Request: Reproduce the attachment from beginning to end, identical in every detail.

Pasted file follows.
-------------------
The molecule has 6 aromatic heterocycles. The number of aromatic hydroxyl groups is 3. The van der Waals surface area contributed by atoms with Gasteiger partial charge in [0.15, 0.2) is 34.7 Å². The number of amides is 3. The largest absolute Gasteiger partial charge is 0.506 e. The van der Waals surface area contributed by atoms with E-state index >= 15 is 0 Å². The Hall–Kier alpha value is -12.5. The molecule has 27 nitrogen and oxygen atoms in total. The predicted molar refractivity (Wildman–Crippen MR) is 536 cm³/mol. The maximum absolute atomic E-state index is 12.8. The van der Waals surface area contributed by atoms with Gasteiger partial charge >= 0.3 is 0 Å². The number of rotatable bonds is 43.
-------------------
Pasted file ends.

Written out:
The molecule has 6 aromatic heterocycles. The number of aromatic hydroxyl groups is 3. The van der Waals surface area contributed by atoms with Gasteiger partial charge in [0.15, 0.2) is 34.7 Å². The number of amides is 3. The largest absolute Gasteiger partial charge is 0.506 e. The van der Waals surface area contributed by atoms with E-state index >= 15 is 0 Å². The Hall–Kier alpha value is -12.5. The molecule has 27 nitrogen and oxygen atoms in total. The predicted molar refractivity (Wildman–Crippen MR) is 536 cm³/mol. The maximum absolute atomic E-state index is 12.8. The van der Waals surface area contributed by atoms with Gasteiger partial charge >= 0.3 is 0 Å². The number of rotatable bonds is 43.